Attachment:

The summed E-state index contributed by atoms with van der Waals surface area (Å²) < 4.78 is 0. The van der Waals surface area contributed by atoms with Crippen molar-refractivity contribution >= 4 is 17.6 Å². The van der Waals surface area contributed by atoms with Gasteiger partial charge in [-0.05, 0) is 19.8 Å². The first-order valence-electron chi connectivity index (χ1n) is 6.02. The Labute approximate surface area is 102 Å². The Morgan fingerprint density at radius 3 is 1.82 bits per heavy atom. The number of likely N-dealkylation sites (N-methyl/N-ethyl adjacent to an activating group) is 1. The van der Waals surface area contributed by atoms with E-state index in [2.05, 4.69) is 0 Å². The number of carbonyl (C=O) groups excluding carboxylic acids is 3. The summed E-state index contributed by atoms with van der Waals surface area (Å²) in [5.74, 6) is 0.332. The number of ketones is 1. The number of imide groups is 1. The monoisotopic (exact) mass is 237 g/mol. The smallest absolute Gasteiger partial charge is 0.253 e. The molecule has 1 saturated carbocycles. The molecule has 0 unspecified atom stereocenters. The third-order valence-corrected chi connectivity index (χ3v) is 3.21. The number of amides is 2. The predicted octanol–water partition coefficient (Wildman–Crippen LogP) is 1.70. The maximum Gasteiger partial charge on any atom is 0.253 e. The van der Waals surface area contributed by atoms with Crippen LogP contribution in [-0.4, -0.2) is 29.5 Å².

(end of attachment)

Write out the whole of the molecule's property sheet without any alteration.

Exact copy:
The summed E-state index contributed by atoms with van der Waals surface area (Å²) < 4.78 is 0. The van der Waals surface area contributed by atoms with Crippen molar-refractivity contribution >= 4 is 17.6 Å². The van der Waals surface area contributed by atoms with Gasteiger partial charge in [-0.05, 0) is 19.8 Å². The first-order valence-electron chi connectivity index (χ1n) is 6.02. The Labute approximate surface area is 102 Å². The Morgan fingerprint density at radius 3 is 1.82 bits per heavy atom. The number of likely N-dealkylation sites (N-methyl/N-ethyl adjacent to an activating group) is 1. The van der Waals surface area contributed by atoms with E-state index in [2.05, 4.69) is 0 Å². The number of carbonyl (C=O) groups excluding carboxylic acids is 3. The summed E-state index contributed by atoms with van der Waals surface area (Å²) in [5.74, 6) is 0.332. The number of ketones is 1. The number of imide groups is 1. The monoisotopic (exact) mass is 237 g/mol. The smallest absolute Gasteiger partial charge is 0.253 e. The molecule has 1 saturated carbocycles. The molecule has 0 unspecified atom stereocenters. The third-order valence-corrected chi connectivity index (χ3v) is 3.21. The number of amides is 2. The predicted octanol–water partition coefficient (Wildman–Crippen LogP) is 1.70. The maximum Gasteiger partial charge on any atom is 0.253 e. The van der Waals surface area contributed by atoms with Crippen LogP contribution in [-0.4, -0.2) is 29.5 Å².